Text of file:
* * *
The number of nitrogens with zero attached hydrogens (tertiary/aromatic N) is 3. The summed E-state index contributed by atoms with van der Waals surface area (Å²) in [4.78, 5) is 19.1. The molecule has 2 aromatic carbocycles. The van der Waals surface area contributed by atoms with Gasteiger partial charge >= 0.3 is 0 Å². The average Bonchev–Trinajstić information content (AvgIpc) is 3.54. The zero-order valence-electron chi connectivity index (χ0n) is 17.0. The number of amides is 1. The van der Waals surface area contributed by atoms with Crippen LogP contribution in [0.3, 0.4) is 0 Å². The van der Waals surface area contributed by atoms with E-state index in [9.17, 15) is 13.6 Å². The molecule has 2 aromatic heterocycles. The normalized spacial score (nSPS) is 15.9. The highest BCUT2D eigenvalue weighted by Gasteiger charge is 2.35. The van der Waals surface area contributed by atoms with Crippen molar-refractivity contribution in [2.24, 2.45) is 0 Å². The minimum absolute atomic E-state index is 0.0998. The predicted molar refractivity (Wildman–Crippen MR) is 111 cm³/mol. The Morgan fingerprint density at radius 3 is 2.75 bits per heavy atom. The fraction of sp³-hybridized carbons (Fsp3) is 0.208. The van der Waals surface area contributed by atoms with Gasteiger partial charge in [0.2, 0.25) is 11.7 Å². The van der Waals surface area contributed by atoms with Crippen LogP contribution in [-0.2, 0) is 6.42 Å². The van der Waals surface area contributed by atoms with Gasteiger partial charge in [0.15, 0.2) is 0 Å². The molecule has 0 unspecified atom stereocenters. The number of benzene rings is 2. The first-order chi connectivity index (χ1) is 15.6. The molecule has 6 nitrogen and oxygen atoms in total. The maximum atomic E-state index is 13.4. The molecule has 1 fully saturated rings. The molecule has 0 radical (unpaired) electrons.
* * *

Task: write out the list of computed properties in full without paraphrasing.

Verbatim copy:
The number of nitrogens with zero attached hydrogens (tertiary/aromatic N) is 3. The summed E-state index contributed by atoms with van der Waals surface area (Å²) in [4.78, 5) is 19.1. The molecule has 2 aromatic carbocycles. The van der Waals surface area contributed by atoms with Gasteiger partial charge >= 0.3 is 0 Å². The average Bonchev–Trinajstić information content (AvgIpc) is 3.54. The zero-order valence-electron chi connectivity index (χ0n) is 17.0. The number of amides is 1. The van der Waals surface area contributed by atoms with Crippen LogP contribution in [0.3, 0.4) is 0 Å². The van der Waals surface area contributed by atoms with E-state index in [9.17, 15) is 13.6 Å². The molecule has 2 aromatic heterocycles. The normalized spacial score (nSPS) is 15.9. The highest BCUT2D eigenvalue weighted by Gasteiger charge is 2.35. The van der Waals surface area contributed by atoms with Crippen molar-refractivity contribution in [2.24, 2.45) is 0 Å². The minimum absolute atomic E-state index is 0.0998. The predicted molar refractivity (Wildman–Crippen MR) is 111 cm³/mol. The Morgan fingerprint density at radius 3 is 2.75 bits per heavy atom. The fraction of sp³-hybridized carbons (Fsp3) is 0.208. The van der Waals surface area contributed by atoms with Gasteiger partial charge in [0.2, 0.25) is 11.7 Å². The van der Waals surface area contributed by atoms with Crippen LogP contribution in [-0.2, 0) is 6.42 Å². The van der Waals surface area contributed by atoms with Gasteiger partial charge in [0.15, 0.2) is 0 Å². The molecule has 0 unspecified atom stereocenters. The number of benzene rings is 2. The first-order chi connectivity index (χ1) is 15.6. The molecule has 6 nitrogen and oxygen atoms in total. The maximum atomic E-state index is 13.4. The molecule has 1 fully saturated rings. The molecule has 0 radical (unpaired) electrons.